Blue light blues
We hear about blue light all the time as this big bad thing we’re supposed to avoid. But what exactly is it? How bad is it, really? And how are we supposed to avoid it, especially when so many of us are relying on screens more than ever during the COVID-19 pandemic?
What it is
“Blue light is part of the normal spectrum of wavelengths present in daylight,” explains Amy C. Sedgwick, MD, FACEP, E-RYT with Yoga Medicine®. “It is good for boosting attention, alertness, and mood during daytime.”
When we’re exposed to it at appropriate times, i.e. during the day, she explains, natural blue light is fine and even healthy for our overall system.
The negative effects of blue light start to creep in when we’re exposed to it after the sun’s gone down, which, before we had the technology to do otherwise, would be when our bodies would stop being exposed to light.
How it affects us
“As the evening time unfolds, and the daylight diminishes, we normally would be exposed to less blue light,” Sedgwick says. “However, the technology we have access to now allows for more exposure to light for longer parts of the day.”
As with natural daylight, she says, there are many wavelengths present in the artificial light produced by our electronics and in our energy-saving LED lights, with blue light being one of them.
The main effect of blue light on our bodies is sleep disruption – and sleep is crucial for good health and a good mood. Essentially, exposure to blue light in the evening is telling your brain it’s daytime and that you need to be alert and awake – usually the opposite of what you want your body to be doing as bedtime approaches.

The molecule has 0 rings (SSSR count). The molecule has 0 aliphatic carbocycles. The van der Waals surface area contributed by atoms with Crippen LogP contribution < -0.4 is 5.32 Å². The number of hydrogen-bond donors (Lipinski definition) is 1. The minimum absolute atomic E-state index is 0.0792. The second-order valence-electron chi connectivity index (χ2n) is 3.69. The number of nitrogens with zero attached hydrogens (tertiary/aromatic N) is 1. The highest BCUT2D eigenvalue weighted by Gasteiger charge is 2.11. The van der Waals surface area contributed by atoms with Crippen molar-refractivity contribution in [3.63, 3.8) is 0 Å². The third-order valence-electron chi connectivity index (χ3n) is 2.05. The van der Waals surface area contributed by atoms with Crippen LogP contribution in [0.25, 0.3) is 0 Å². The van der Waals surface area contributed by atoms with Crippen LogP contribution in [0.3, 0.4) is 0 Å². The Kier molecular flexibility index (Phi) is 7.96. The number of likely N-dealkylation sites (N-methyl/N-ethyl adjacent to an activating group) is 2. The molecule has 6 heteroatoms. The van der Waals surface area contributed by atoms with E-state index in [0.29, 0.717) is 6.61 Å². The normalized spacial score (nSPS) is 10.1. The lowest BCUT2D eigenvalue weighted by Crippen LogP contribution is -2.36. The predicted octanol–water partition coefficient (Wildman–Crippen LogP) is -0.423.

Prolonged exposure to artificial blue light can also lead to digital eye strain, according to the Canadian Association of Optometrists. The association notes on its website that blue light scatters more in the eye than other light wavelengths, creating “visual noise” that decreases contrast and can cause eye strain.
“All light can be disruptive to our circadian rhythms, shifting the time we become ready to sleep to a later time,” Sedgwick adds.
Blue light, however, is particularly powerful at blocking the secretion of melatonin, a substance released by the brain’s pineal gland that primes the body for sleep.
“LED lights tend to produce more blue light than other sources of light,” Sedgwick says.
How to reduce exposure
If you have LED lights like this, you can look for coated LED bulbs, which produce a warmer, less blue type of light. Sedgwick says dim, red-coated bulbs are the best for reducing the amount of blue light emitted.
“Computer screens, phones, and TVs also emit blue light,” she adds. “If you must look at screens close to bedtime or during evening hours, glasses that are coated with a blue-light blocking film can also be helpful. I personally wear them and notice a difference.”
You can also try dimming your device’s brightness, applying blue light filters (like a screen protector) or turning on the “night” function if applicable, which will make your screen a warmer, more yellow tint rather than the blue-white light we’re so used to.
Other ways to improve your sleep
In addition to limiting your artificial blue light exposure at night, there are other things you can do to ensure good quality sleep. Here are Sedgwick’s tips for good sleep:
- Go outside: “Be sure to get exposed to bright daylight during the daytime hours,” Sedgwick says. “It will boost your daytime attention, focus and mood and will help keep your circadian rhythm healthy. Try to go outside in the morning and expose your eyes to natural bright daylight for 10-15 minutes. ‘Daylight breaks’ throughout the day can also be helpful in getting an adequate dose of full-spectrum daylight.”
- Make a sleep routine: “Try to go to bed and wake up at the same time every day, even on weekends,” says Sedgwick.
- Keep your room cool
- Stop eating at least two hours before going to bed
- Avoid alcohol before sleep: Sedgwick explains alcohol acts as a depressant of the central nervous system and can prevent you from getting deep sleep.